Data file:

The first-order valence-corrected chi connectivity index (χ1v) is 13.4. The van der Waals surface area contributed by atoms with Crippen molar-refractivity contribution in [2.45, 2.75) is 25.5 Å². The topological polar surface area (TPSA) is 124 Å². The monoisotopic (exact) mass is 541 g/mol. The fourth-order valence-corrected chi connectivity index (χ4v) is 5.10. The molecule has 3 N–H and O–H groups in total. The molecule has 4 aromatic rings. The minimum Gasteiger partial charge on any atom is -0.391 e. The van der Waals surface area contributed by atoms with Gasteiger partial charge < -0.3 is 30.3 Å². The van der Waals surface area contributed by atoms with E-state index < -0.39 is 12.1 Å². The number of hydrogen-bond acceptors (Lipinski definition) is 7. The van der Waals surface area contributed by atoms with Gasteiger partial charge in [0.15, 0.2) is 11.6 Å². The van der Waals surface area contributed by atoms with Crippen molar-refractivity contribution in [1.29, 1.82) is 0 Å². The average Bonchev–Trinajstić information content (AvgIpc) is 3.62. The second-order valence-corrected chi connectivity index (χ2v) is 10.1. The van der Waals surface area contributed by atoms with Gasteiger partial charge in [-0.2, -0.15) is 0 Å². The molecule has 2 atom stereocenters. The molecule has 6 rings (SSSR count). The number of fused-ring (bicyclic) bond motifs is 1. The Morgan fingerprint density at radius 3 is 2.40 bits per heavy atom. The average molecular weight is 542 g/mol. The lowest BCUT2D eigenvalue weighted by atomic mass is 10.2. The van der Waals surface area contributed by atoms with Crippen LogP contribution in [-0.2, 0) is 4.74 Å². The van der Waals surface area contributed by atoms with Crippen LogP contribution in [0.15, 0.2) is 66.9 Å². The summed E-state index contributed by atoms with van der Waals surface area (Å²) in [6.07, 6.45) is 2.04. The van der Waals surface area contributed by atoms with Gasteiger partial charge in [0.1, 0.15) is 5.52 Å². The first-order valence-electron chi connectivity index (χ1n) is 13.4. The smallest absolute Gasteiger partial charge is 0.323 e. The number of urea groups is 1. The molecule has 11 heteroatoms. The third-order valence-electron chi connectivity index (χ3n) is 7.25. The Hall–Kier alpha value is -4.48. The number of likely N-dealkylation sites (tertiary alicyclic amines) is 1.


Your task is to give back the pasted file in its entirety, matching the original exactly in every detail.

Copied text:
The first-order valence-corrected chi connectivity index (χ1v) is 13.4. The van der Waals surface area contributed by atoms with Crippen molar-refractivity contribution in [2.45, 2.75) is 25.5 Å². The topological polar surface area (TPSA) is 124 Å². The monoisotopic (exact) mass is 541 g/mol. The fourth-order valence-corrected chi connectivity index (χ4v) is 5.10. The molecule has 3 N–H and O–H groups in total. The molecule has 4 aromatic rings. The minimum Gasteiger partial charge on any atom is -0.391 e. The van der Waals surface area contributed by atoms with Gasteiger partial charge < -0.3 is 30.3 Å². The van der Waals surface area contributed by atoms with E-state index < -0.39 is 12.1 Å². The number of hydrogen-bond acceptors (Lipinski definition) is 7. The van der Waals surface area contributed by atoms with Gasteiger partial charge in [0.15, 0.2) is 11.6 Å². The van der Waals surface area contributed by atoms with Crippen molar-refractivity contribution in [1.29, 1.82) is 0 Å². The average Bonchev–Trinajstić information content (AvgIpc) is 3.62. The second-order valence-corrected chi connectivity index (χ2v) is 10.1. The van der Waals surface area contributed by atoms with Gasteiger partial charge in [-0.2, -0.15) is 0 Å². The molecule has 2 atom stereocenters. The molecule has 6 rings (SSSR count). The number of fused-ring (bicyclic) bond motifs is 1. The Morgan fingerprint density at radius 3 is 2.40 bits per heavy atom. The average molecular weight is 542 g/mol. The lowest BCUT2D eigenvalue weighted by atomic mass is 10.2. The van der Waals surface area contributed by atoms with Crippen LogP contribution in [-0.2, 0) is 4.74 Å². The van der Waals surface area contributed by atoms with Crippen LogP contribution in [0.15, 0.2) is 66.9 Å². The summed E-state index contributed by atoms with van der Waals surface area (Å²) in [6.07, 6.45) is 2.04. The van der Waals surface area contributed by atoms with Gasteiger partial charge in [0.1, 0.15) is 5.52 Å². The first-order valence-electron chi connectivity index (χ1n) is 13.4. The smallest absolute Gasteiger partial charge is 0.323 e. The number of urea groups is 1. The molecule has 11 heteroatoms. The third-order valence-electron chi connectivity index (χ3n) is 7.25. The Hall–Kier alpha value is -4.48. The number of likely N-dealkylation sites (tertiary alicyclic amines) is 1.